7 Advantages of Bifacial Glass-Backsheet Modules over Glass-Glass Modules
Updated: Aug 24
Bifacial solar PV modules, commonly known as Bifacial solar panels, generate power from both the front and rear, or backside, of the module.
Unlike traditional PV modules, bifacial modules can generate power from both the front and the back, resulting in higher power output within the same space. This has made them a popular choice for many types of installations.
As of 2023, the market share of bifacial cells stands at around 70%, as reported by the International Technology Roadmap for Photovoltaic (ITRPV), April 2023 Edition.
However, approximately 30% of bifacial cells are being used in monofacial modules, i.e. modules with a non-transparent back cover. These modules are technically incapable of reaping the benefits of bifacial cell technology.
While monofacial modules currently dominate the market at almost 65%, their market share is on the decline.
The industry trend is now gravitating towards high-efficiency bifacial modules. According to the ITRPV report, bifacial modules will account for approximately 70% of the market share by 2033.
Types of Bifacial PV Modules
To stay aligned with the PV trend and get the most out of your solar panels, bifacial PV modules are an excellent choice. While they require a slightly higher investment, they offer a much higher output in comparison to their monofacial counterparts, thus compensating for the additional cost over the long term.
There are two common methods for making bifacial solar PV modules:
The first involves using glass layers on both the front and rear sides of the panel, referred to as “Glass-Glass PV Modules," "Double Glass PV Modules," or "Dual-Glass PV Modules."
The second approach utilizes a glass layer on the front side and a transparent backsheet layer on the rear side of the panel, known as "Bifacial Glass-Backsheet PV Modules."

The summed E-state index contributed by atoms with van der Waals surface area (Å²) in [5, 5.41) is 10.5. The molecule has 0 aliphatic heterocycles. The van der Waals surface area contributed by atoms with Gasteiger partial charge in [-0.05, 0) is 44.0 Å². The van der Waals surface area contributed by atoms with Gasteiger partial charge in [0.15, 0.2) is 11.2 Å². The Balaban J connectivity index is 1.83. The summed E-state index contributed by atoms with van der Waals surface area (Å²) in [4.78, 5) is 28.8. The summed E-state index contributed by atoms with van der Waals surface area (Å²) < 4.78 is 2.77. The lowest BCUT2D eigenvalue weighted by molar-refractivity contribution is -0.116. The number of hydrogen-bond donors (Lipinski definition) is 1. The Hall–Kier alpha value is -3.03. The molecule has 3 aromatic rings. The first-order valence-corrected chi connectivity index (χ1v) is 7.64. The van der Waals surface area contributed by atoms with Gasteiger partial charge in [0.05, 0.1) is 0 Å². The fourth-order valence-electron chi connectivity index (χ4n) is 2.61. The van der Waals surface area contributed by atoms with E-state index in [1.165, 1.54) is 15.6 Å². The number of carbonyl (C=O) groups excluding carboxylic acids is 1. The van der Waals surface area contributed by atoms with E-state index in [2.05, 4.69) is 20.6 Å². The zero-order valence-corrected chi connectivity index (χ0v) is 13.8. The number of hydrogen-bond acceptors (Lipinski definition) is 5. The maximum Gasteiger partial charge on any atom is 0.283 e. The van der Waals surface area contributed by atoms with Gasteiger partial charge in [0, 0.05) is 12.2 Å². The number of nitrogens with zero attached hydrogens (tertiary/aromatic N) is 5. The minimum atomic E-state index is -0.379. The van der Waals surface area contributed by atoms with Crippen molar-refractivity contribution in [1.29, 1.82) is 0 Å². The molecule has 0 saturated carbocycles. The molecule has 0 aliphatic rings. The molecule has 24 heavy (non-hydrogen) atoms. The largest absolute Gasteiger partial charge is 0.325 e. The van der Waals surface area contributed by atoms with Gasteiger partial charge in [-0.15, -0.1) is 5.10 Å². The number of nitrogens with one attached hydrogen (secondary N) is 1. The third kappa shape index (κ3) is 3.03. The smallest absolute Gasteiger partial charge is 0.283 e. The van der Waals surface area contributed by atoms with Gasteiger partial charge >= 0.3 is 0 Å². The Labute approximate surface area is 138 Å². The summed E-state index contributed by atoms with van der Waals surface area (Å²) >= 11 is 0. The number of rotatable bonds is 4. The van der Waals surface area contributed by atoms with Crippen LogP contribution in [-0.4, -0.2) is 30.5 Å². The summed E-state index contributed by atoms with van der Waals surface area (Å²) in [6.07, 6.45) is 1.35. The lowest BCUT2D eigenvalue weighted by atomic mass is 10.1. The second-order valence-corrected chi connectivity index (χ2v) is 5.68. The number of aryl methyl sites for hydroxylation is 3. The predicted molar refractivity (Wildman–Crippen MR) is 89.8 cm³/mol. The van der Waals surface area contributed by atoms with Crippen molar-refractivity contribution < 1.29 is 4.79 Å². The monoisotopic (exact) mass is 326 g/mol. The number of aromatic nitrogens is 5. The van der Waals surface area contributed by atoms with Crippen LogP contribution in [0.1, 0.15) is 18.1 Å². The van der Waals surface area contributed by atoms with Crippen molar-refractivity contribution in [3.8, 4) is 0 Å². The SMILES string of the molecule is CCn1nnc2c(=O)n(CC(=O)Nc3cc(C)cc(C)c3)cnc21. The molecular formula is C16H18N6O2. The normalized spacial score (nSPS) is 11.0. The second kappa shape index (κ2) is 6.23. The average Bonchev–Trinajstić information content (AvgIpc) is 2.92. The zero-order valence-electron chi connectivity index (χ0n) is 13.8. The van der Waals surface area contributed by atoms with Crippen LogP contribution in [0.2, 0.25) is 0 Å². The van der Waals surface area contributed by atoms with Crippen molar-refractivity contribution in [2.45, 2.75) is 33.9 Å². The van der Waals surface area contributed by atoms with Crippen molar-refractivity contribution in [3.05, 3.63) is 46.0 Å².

Benefits of Bifacial Glass-Backsheet Modules
In recent years, an increasing number of module manufacturers have shifted towards transparent backsheets due to their numerous advantages over traditional glass modules.
These advantages include:
Bifacial Glass-Backsheet (G-B) modules are 17% lighter than Glass-Glass (G-G) modules.
The reduced weight offers several benefits, including lower transportation costs, reduced risk of breakage during transit, decreased labour expenses, savings in balance of system (BOS) costs, improved efficiency in handling and installation, and lower environmental impact.
Enhanced impact resistance
Bifacial G-B modules use a 3.2 mm-thick tempered glass on the front, delivering superior impact strength and durability in comparison to the 2 mm–2.1 mm thick heat-treated glass typically used in G-G modules.
The glass used in PV modules generally has a UV transmittance of 40%-50%. Transparent backsheet, on the other hand, has a much lower UV transmittance (<1%). As a result, it blocks a substantial portion of UV radiation, improving the module's long-term reliability and performance.
Ease of cleaning
The outermost layer of the transparent backsheet features a PVF (Polyvinyl Flouride) film, which provides stain resistance. The backsheet also has hydrophobic properties, encouraging water droplets to easily roll off, carrying away dirt and dust in the process. This helps minimize dirt and dust accumulation on the backsheet surface and ensures minimal impact on energy generation.
Lower operating temperature
Unlike glass, the transparent backsheet facilitates heat dissipation from the module's rear, leading to a lower operating temperature. This, in turn, contributes to the higher power generation.
Increased daily yield per watt
Thanks to their lower operating temperatures, bifacial G-B modules have the potential to generate more electricity, especially on sunny days when they don't heat up as significantly during operation.
Glass is susceptible to corrosion in alkaline environments, often leading to white spots or a hazy look. In contrast, transparent backsheet material is designed to endure such conditions without degradation or the formation of white spots.
ITRPV, April 2023